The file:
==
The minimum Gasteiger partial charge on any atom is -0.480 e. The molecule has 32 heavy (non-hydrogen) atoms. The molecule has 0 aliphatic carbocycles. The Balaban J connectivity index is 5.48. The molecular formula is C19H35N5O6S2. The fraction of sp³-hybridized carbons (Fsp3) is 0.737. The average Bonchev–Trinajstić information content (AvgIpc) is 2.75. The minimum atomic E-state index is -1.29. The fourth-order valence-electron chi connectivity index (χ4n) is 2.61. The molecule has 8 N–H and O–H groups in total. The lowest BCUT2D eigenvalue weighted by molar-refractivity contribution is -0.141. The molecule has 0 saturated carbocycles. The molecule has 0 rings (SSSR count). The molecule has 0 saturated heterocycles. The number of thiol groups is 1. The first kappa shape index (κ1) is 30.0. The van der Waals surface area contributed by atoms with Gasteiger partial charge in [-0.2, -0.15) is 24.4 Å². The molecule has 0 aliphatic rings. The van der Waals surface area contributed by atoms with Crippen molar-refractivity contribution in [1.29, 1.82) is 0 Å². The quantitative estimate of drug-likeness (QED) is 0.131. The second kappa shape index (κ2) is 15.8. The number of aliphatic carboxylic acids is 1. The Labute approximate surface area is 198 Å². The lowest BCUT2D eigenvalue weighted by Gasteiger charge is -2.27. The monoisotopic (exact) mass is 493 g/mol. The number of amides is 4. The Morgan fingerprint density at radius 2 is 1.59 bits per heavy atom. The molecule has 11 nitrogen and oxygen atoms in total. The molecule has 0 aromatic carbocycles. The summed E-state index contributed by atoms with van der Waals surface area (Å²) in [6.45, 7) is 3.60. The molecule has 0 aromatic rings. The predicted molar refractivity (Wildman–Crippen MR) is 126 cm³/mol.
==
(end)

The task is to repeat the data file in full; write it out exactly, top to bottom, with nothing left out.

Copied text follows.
The minimum Gasteiger partial charge on any atom is -0.480 e. The molecule has 32 heavy (non-hydrogen) atoms. The molecule has 0 aliphatic carbocycles. The Balaban J connectivity index is 5.48. The molecular formula is C19H35N5O6S2. The fraction of sp³-hybridized carbons (Fsp3) is 0.737. The average Bonchev–Trinajstić information content (AvgIpc) is 2.75. The minimum atomic E-state index is -1.29. The fourth-order valence-electron chi connectivity index (χ4n) is 2.61. The molecule has 8 N–H and O–H groups in total. The lowest BCUT2D eigenvalue weighted by molar-refractivity contribution is -0.141. The molecule has 0 saturated carbocycles. The molecule has 0 rings (SSSR count). The molecule has 0 saturated heterocycles. The number of thiol groups is 1. The first kappa shape index (κ1) is 30.0. The van der Waals surface area contributed by atoms with Gasteiger partial charge in [-0.2, -0.15) is 24.4 Å². The molecule has 0 aliphatic rings. The van der Waals surface area contributed by atoms with Crippen molar-refractivity contribution in [1.29, 1.82) is 0 Å². The quantitative estimate of drug-likeness (QED) is 0.131. The second kappa shape index (κ2) is 15.8. The number of aliphatic carboxylic acids is 1. The Labute approximate surface area is 198 Å². The lowest BCUT2D eigenvalue weighted by Gasteiger charge is -2.27. The monoisotopic (exact) mass is 493 g/mol. The number of amides is 4. The Morgan fingerprint density at radius 2 is 1.59 bits per heavy atom. The molecule has 11 nitrogen and oxygen atoms in total. The molecule has 0 aromatic carbocycles. The summed E-state index contributed by atoms with van der Waals surface area (Å²) in [6.45, 7) is 3.60. The molecule has 0 aromatic rings. The predicted molar refractivity (Wildman–Crippen MR) is 126 cm³/mol.